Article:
Sheffield wind case: Timeline of years-long sound level fight
Credit: Amy Ash Nixon | Caledonian Record | May 4, 2020 | www.caledonianrecord.com ~~
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SHEFFIELD – A case before the Vermont Public Utility Commission (formerly the Public Service Board) over noise levels being allegedly exceeded from turbines at the industrial wind project in Sheffield has been concluded, and an agreement between the parties, Vermont Wind, LLC, and Sutton homeowner Paul Brouha of Sutton, has been issued.
A timeline of the case, which dates back just over six years officially – but concerns were documented starting in 2011 – follows from the public record in the decision by the PUC issued in recent weeks:
“On March 3, 2014, Mr. Brouha filed a complaint with the Commission alleging that the Project’s sound levels at his residence exceeded the limits of conditions 8 and 9 of the (CPG) … which require the Project not result in noise levels in excess of 30 dBA at surrounding residences,” the order lays out.
More than a full year later – on Dec. 11, 2015 – the Commission launched the investigation into Brouha’s complaint over sound limits.
In April of 2017, the Commission issued an order “adopting a plan for testing Project sound levels at Mr. Brouha’s residence.”
An independent consultant was required to do the work, by the Vermont Department of Public Service (DPS) at the time.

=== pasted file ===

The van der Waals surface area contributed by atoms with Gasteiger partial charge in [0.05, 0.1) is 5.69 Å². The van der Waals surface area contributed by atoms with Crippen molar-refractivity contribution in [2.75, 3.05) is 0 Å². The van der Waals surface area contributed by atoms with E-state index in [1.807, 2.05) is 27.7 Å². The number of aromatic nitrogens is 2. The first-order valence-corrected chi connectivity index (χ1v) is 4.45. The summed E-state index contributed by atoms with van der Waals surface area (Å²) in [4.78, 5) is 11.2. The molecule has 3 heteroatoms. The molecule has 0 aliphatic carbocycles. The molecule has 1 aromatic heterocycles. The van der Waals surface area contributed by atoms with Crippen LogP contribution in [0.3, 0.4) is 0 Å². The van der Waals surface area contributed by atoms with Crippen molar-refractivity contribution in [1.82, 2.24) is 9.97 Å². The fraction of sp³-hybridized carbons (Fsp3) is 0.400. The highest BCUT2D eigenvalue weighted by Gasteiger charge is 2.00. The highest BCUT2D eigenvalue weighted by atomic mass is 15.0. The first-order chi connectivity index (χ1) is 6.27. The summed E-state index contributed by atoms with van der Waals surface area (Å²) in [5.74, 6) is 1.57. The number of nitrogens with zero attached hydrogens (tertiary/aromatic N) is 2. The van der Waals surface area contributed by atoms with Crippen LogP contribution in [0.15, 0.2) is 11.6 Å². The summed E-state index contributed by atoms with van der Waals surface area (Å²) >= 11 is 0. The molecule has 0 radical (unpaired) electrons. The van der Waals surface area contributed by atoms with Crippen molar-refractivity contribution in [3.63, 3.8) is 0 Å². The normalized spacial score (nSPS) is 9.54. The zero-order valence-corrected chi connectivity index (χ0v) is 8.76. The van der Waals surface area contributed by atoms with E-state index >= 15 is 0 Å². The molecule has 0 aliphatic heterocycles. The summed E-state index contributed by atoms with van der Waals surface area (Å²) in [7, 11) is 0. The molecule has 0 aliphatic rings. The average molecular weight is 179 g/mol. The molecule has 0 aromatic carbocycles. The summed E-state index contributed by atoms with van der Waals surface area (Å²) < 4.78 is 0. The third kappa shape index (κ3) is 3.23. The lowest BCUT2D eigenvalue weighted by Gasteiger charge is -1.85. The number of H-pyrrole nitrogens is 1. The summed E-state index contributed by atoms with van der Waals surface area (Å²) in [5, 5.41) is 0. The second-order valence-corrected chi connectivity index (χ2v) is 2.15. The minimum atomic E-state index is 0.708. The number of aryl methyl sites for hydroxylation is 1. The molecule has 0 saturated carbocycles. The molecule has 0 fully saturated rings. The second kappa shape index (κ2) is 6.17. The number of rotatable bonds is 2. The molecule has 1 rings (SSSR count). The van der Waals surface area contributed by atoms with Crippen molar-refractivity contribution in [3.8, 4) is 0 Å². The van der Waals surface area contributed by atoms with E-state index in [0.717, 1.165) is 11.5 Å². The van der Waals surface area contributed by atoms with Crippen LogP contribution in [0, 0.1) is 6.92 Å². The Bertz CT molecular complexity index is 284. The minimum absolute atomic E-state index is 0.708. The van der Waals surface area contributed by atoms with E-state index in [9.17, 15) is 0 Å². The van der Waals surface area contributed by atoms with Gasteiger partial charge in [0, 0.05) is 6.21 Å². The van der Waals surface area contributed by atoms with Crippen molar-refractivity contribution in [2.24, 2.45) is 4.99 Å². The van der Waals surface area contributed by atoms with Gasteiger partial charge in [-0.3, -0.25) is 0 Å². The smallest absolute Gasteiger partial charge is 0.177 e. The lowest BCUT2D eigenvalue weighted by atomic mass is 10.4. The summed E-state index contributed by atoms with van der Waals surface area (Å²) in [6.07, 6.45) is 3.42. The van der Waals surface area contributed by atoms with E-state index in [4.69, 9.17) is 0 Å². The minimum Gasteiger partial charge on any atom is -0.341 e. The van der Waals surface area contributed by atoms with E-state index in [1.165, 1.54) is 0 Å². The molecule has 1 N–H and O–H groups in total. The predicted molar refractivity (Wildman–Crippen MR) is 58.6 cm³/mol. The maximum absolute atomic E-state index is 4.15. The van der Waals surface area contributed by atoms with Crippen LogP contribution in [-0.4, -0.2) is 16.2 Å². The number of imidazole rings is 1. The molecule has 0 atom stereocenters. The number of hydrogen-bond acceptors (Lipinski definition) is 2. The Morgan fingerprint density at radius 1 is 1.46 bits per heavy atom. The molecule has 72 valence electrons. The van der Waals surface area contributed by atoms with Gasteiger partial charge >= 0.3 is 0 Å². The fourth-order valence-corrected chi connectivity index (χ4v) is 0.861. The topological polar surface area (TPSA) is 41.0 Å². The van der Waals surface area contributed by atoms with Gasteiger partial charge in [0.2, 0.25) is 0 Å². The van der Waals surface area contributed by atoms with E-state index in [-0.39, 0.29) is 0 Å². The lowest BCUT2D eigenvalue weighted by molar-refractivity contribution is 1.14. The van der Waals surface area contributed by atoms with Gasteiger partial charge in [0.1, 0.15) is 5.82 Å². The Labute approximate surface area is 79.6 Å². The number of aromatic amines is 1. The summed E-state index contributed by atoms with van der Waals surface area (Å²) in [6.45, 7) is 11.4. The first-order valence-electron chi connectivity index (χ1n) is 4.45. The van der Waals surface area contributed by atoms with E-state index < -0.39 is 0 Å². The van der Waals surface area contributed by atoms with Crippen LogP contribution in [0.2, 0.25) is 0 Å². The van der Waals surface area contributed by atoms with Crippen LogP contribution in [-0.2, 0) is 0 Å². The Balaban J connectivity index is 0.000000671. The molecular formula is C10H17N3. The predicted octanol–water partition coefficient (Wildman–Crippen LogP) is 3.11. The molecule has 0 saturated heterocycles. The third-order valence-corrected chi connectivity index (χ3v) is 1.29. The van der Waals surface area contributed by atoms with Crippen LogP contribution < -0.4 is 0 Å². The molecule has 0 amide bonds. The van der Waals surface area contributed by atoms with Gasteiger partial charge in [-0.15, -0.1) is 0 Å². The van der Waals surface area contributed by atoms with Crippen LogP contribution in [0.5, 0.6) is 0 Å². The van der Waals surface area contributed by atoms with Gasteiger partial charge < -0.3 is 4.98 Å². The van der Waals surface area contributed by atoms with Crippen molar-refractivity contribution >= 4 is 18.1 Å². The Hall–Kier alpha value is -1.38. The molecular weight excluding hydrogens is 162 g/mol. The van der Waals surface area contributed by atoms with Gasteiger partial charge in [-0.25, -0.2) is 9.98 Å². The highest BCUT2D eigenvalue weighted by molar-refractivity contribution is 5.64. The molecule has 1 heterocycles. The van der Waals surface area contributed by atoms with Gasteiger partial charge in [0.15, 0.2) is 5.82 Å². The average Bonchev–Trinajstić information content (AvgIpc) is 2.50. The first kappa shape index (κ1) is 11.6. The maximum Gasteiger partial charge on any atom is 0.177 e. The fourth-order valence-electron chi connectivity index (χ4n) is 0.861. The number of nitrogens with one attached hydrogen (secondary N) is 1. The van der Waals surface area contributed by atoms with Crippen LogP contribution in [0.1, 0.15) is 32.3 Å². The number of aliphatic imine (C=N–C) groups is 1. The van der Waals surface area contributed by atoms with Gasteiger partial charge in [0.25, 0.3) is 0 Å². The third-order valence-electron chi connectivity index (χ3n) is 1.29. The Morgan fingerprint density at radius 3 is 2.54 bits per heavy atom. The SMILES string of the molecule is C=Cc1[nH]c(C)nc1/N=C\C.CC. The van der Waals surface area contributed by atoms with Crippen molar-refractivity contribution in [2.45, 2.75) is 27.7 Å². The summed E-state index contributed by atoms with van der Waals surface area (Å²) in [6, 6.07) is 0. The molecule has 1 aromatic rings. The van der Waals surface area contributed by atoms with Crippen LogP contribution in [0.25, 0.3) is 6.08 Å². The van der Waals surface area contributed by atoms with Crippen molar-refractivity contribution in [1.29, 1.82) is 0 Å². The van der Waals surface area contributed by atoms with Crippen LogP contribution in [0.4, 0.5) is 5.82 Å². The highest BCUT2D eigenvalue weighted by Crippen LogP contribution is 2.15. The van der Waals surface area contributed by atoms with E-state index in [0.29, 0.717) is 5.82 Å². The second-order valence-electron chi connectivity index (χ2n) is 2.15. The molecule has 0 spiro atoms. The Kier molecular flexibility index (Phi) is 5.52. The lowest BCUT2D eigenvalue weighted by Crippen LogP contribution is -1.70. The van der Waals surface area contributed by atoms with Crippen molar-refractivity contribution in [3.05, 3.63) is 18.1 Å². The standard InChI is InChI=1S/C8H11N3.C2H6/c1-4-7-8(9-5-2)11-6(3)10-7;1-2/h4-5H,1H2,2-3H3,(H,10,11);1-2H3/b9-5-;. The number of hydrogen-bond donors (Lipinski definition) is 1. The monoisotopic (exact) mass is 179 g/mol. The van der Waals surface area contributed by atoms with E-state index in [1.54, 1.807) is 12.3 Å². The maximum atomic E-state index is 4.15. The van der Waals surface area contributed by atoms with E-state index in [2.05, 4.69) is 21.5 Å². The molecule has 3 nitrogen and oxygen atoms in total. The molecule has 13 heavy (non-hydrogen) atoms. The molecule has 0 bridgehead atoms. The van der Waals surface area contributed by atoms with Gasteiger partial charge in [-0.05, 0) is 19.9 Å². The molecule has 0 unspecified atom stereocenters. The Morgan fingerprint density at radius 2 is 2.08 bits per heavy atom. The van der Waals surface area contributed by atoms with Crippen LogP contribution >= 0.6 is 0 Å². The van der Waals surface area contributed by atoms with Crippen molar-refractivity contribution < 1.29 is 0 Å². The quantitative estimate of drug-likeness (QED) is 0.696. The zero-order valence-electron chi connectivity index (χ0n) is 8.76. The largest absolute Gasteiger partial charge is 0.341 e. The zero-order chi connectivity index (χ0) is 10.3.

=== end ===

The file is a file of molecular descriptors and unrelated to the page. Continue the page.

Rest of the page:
In September of that year, the Commission modified the sound-monitoring plan after it reconsidered the earlier order in response to a motion brought by Brouha through his attorney.
The new plan called for sound monitoring at the Brouha residence which took place in September and October of 2017.
Later, Brouha questioned the analytic methodology planned for the testing, in a subsequent motion.
Vermont Wind likewise filed a motion requesting reconsideration of the analytic methodology plan by the State.
In the winter of 2018, the DPS “reported that the results of the fall sound-monitoring campaign were inconclusive and recommended a spring sound-monitoring campaign using an alternative monitoring location in addition to the primary monitoring location used in the fall,” the order released in April goes on.
In April and May of 2018, the testing at the Brouha residence was undertaken by the independent consultant.
That October, the results of the wind testing at the Brouha home was released summarizing the data – and finding that the noise levels did exceed the CPG – and a litigation schedule for an evidentiary hearing was required.
At the evidentiary hearing in May of last year, requests to continue the hearing to allow the parties to discuss a potential resolution was granted until July 8, 2019, the record shows.
But in late June, Vermont Wind and Brouha filed a joint status update which announced “they had reached an agreement settling the issues involved in the investigation and were preparing a stipulation reflecting the terms of the agreement.”
Finally, in early February of this past winter, the parties filed the Stipulation which has now been agreed to and issued in the investigation conclusion order.
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